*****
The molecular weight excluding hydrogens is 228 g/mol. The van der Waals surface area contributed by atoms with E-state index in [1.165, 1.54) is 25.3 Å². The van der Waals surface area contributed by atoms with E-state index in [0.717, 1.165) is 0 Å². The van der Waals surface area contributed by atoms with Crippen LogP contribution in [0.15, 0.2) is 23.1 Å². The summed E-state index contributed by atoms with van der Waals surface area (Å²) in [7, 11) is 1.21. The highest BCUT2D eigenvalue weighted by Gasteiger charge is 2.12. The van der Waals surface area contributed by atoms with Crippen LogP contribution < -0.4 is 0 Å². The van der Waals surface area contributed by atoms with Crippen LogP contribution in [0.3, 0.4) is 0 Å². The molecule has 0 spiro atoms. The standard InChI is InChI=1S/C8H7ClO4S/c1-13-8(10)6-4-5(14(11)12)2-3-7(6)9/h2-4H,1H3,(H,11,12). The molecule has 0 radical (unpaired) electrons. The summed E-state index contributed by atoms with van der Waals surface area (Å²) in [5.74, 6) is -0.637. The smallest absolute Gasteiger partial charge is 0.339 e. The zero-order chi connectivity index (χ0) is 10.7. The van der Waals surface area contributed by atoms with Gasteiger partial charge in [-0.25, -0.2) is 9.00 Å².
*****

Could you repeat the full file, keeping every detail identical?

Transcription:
The molecular weight excluding hydrogens is 228 g/mol. The van der Waals surface area contributed by atoms with E-state index in [1.165, 1.54) is 25.3 Å². The van der Waals surface area contributed by atoms with E-state index in [0.717, 1.165) is 0 Å². The van der Waals surface area contributed by atoms with Crippen LogP contribution in [0.15, 0.2) is 23.1 Å². The summed E-state index contributed by atoms with van der Waals surface area (Å²) in [7, 11) is 1.21. The highest BCUT2D eigenvalue weighted by Gasteiger charge is 2.12. The van der Waals surface area contributed by atoms with Crippen LogP contribution < -0.4 is 0 Å². The van der Waals surface area contributed by atoms with Crippen LogP contribution in [0.3, 0.4) is 0 Å². The molecule has 0 spiro atoms. The standard InChI is InChI=1S/C8H7ClO4S/c1-13-8(10)6-4-5(14(11)12)2-3-7(6)9/h2-4H,1H3,(H,11,12). The molecule has 0 radical (unpaired) electrons. The summed E-state index contributed by atoms with van der Waals surface area (Å²) in [5.74, 6) is -0.637. The smallest absolute Gasteiger partial charge is 0.339 e. The zero-order chi connectivity index (χ0) is 10.7. The van der Waals surface area contributed by atoms with Gasteiger partial charge in [-0.25, -0.2) is 9.00 Å².